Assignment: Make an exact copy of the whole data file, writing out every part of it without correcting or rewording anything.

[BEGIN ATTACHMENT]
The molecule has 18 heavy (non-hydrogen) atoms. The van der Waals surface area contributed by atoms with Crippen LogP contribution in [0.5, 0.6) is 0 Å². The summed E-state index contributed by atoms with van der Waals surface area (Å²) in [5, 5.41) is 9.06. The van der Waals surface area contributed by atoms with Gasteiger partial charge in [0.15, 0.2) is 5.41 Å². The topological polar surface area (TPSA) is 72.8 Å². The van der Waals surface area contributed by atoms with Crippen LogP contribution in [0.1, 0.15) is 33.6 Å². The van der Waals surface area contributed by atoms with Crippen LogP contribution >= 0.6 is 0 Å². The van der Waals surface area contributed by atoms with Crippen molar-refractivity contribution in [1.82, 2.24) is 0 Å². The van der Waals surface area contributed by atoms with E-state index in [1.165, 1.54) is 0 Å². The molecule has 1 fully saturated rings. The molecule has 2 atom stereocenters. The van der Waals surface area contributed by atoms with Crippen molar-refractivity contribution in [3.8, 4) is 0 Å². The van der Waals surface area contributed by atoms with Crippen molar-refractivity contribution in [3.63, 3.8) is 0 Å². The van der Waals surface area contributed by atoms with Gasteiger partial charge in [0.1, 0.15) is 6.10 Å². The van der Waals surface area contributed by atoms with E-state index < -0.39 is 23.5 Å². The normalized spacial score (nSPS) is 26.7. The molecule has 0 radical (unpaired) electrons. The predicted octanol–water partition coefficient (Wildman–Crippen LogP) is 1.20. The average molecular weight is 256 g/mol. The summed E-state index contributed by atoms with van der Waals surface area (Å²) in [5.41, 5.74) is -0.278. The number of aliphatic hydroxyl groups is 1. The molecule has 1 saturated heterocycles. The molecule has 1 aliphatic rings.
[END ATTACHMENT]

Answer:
The molecule has 18 heavy (non-hydrogen) atoms. The van der Waals surface area contributed by atoms with Crippen LogP contribution in [0.5, 0.6) is 0 Å². The summed E-state index contributed by atoms with van der Waals surface area (Å²) in [5, 5.41) is 9.06. The van der Waals surface area contributed by atoms with Gasteiger partial charge in [0.15, 0.2) is 5.41 Å². The topological polar surface area (TPSA) is 72.8 Å². The van der Waals surface area contributed by atoms with Crippen LogP contribution in [0.1, 0.15) is 33.6 Å². The van der Waals surface area contributed by atoms with Crippen LogP contribution >= 0.6 is 0 Å². The van der Waals surface area contributed by atoms with Crippen molar-refractivity contribution in [1.82, 2.24) is 0 Å². The van der Waals surface area contributed by atoms with E-state index in [1.165, 1.54) is 0 Å². The molecule has 1 fully saturated rings. The molecule has 2 atom stereocenters. The van der Waals surface area contributed by atoms with Crippen molar-refractivity contribution in [3.8, 4) is 0 Å². The van der Waals surface area contributed by atoms with Crippen molar-refractivity contribution in [3.63, 3.8) is 0 Å². The van der Waals surface area contributed by atoms with Gasteiger partial charge in [0.1, 0.15) is 6.10 Å². The van der Waals surface area contributed by atoms with E-state index < -0.39 is 23.5 Å². The normalized spacial score (nSPS) is 26.7. The molecule has 0 radical (unpaired) electrons. The predicted octanol–water partition coefficient (Wildman–Crippen LogP) is 1.20. The average molecular weight is 256 g/mol. The summed E-state index contributed by atoms with van der Waals surface area (Å²) in [5.41, 5.74) is -0.278. The number of aliphatic hydroxyl groups is 1. The molecule has 1 saturated heterocycles. The molecule has 1 aliphatic rings.